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Three points to make on a huge goal at Red Bull Arena

May 19, 2013, 3:50 PM EDT

JW Marriott Essex House New York Grand Opening Getty Images

At this point, it really doesn’t matter why Tim Cahill had so badly misplaced his scoring form over the man’s initial few months around Red Bull Arena.

He has found the sweet spot, and his latest goal saved the day for the Red Bulls. Thanks largely to their Aussie international – with a big assist from center back Jamison Olave, who was an absolute force along the home team’s back line Sunday – the Red Bulls grabbed all three points in their only meeting of 2013 against the two-time defending champion Galaxy.

There’s plenty to talk about on the game’s only goal (which is below on video):

Jamison Olave played a role on Cahill’s strike: Red Bulls center back Jamison Olave played a role in the goal that was easy to miss in all the hulabaloo over Cahill and whether LA’s goalkeeper erred, etc.

Olave cleaned out Omar Gonzalez from behind as the Galaxy center back, so dominant in the air, prepared to deal with Juninho’s floating free kick. As Gonzalez tumbled, he hit fellow center back A.J. DeLaGarza. So there went the Galaxy’s main resistance, especially considering that …

Galaxy goalkeeper Carlo Cudicini was stuck to his line: I’ve said before, Carlo Cudicini is not the upgrade in goal that  fans around the HDC might have expected, especially considering the Italian vet was coming from one of the better clubs in one of the world’s better leagues. (He was the third man for Spurs.)

Juninho’s free kick from about 45 yards dropped inside the Galaxy goal area. That’s the goalkeeper’s ball, especially when coming from such a distance. A few Galaxy teammates seemed to make the point, too.

Cahill’s scoring form: Cahill had just one goal in his first 20 appearances for New York, a rate of production so meager that chatter was increasingly quickly about whether Cahill’s arrival was nearing the “bust” zone.

Never mind all that. He has four goals now in New York’s last five matches.  By the way, three have been game-winners.  So, along with everything else Cahill contributes to the Red Bulls’ cause, we can tamp down that simmering little brush fire of a debate for now.

Here’s the goal:

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  1. manchestermiracle - May 19, 2013 at 7:18 PM

    At the very least this is a 1-1 draw. The goal the Galaxy scored being disallowed by the ref because of a Red Bull foul was critical and grossly unfair. MLS needs a rule like in hockey, where fouling someone doesn’t mean play stops unless possession is lost. There is nothing fair whatsoever by getting a goal against negated by your own illegal play. An absolute joke.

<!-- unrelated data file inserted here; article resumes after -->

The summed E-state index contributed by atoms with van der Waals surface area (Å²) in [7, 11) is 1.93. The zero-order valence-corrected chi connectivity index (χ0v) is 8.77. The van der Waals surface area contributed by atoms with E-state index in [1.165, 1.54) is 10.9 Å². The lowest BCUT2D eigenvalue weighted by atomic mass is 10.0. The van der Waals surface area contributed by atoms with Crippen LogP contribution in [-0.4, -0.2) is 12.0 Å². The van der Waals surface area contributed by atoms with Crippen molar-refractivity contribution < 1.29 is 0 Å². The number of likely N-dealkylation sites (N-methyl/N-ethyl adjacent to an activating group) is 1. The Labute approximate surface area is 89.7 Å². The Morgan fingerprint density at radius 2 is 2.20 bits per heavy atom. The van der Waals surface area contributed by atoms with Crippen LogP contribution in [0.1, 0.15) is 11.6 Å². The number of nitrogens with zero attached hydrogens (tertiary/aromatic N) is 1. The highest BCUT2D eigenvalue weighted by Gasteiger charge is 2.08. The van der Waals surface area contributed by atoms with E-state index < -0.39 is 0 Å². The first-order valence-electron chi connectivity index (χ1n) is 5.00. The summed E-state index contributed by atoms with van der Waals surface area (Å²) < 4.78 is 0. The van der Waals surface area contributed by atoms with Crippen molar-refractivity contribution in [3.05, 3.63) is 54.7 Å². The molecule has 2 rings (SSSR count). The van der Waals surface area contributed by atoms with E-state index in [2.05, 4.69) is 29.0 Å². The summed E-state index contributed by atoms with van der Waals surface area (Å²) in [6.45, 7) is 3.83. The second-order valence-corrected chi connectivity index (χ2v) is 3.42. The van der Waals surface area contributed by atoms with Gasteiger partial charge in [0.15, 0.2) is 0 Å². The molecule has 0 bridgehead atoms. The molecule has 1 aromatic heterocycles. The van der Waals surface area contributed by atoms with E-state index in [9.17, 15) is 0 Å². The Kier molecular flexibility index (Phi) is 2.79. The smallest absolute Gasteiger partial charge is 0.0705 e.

Silviu Petrescu was horrible, permitting N.Y. to put Juninho out injured with two fouls in the first eight minutes. He fell for Henry’s crappy acting job in the first half, calling a foul when Henry pulled up the landing gear after barely being touched. Overall his pro-N.Y. bias was blatant and, while permitting N.Y. to foul with impunity, he made sure to call every foul possible on L.A. (some more imagined than real).

    If Zardes finishes just one of his two golden chances it becomes a Galaxy win. Putting Juninho out not only degraded Galaxy play, it used up one of the substitutions, giving N.Y. a big advantage.

    How is it that there is only one match between these two teams and it takes place in N.Y., even though the Galaxy are the defending champs? If the Red Bulls stop suddenly the collective league management nose goes right up their ass.

    • djrrockthepitch - May 20, 2013 at 10:19 AM

      It was a very physical game, and at times ‘chippy’, from both sides equally.

  2. spikenyc - May 19, 2013 at 8:22 PM

    manmiracle: NY fouls 17. LA 13. I agree the ref should have played advantage on that one LA opportunity, but he showed no overall favoritism, just blew his whistle far too often and killed the flow of the match. Finish your 3 golden opportunities and you win.

    • manchestermiracle - May 19, 2013 at 9:39 PM

      Yes, I made the point that the refereeing wouldn’t have mattered if Zardes could finish, but N.Y. could easily have been whistled for many more fouls than they got. And N.Y. doesn’t get all the points if the ref lets the play continue that resulted in a Galaxy goal. So, all in all, home-field advantage wasn’t enough, but having the ref on your side made all the difference.

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